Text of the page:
Citing a shrinking number of exhibits and high location costs, the Food Marketing Institute said last month that it plans to scale back its trade show to every other year, and that 2007 will be the last year it holds the show in Chicago.
"Chicago is very expensive," Tim Hammonds, president and chief executive of Washington-based FMI told The Chicago Tribune. He said exhibitors have complained "for years" about the difficulty of dealing with McCormick Place work rules that make set-ups more costly. Only New York is more expensive, FMI officials said. FMI said it will alternate the show with educational seminars.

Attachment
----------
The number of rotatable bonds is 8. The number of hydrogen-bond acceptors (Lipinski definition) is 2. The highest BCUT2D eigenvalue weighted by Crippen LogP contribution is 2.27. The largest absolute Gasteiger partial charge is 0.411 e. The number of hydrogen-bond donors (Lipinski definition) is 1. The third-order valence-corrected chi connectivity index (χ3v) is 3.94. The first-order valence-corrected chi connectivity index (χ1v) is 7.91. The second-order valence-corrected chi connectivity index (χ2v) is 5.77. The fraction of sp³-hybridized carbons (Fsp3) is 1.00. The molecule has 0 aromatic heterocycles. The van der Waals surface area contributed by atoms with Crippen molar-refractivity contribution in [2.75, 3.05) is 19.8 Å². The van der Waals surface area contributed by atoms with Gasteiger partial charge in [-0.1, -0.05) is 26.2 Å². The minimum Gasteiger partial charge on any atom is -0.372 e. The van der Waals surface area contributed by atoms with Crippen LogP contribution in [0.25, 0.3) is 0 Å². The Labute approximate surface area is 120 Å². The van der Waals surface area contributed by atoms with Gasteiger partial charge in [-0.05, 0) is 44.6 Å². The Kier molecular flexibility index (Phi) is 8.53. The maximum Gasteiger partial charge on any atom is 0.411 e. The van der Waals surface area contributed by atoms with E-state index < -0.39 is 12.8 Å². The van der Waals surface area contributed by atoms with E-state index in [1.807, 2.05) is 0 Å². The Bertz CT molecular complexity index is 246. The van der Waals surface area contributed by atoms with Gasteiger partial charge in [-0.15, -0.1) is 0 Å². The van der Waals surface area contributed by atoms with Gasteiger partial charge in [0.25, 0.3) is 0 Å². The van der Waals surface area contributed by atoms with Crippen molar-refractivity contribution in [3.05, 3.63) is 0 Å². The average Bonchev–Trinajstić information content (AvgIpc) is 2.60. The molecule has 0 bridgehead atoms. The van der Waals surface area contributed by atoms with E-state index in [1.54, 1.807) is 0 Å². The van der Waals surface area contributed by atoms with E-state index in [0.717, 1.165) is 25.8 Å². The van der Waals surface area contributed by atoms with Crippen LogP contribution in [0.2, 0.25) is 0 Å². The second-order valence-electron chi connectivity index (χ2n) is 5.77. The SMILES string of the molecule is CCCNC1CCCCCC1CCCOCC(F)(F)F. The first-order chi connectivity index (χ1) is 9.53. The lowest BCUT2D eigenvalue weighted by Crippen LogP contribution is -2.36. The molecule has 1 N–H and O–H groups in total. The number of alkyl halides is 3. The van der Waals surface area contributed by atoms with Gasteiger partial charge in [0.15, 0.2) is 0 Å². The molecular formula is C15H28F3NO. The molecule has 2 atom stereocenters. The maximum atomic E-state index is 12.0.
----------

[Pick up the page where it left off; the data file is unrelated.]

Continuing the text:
A week after FMI's announcement, and as McCormick was being prepped for the National Restaurant Association Show, it was announced that one of the labor unions that represents McCormick's workers had made some concessions in contract negotiations as part of an effort to keep more shows from exiting Chicago. The NRA show contract runs only through 2006.
FMI's departure is the latest in a steady stream that in 2005 dropped Chicago to No. 3 in the national ranking of convention sites, putting it behind Orlando. Las Vegas has held the top spot since the mid-1990s, when it dislodged Chicago from the preeminent position it had held for decades. No word as to how the Fancy Food Show and All Things Organic, which are co-joined with FMI, will be affected.
Newsline: FMI Show to Go Biennial
June 1, 2006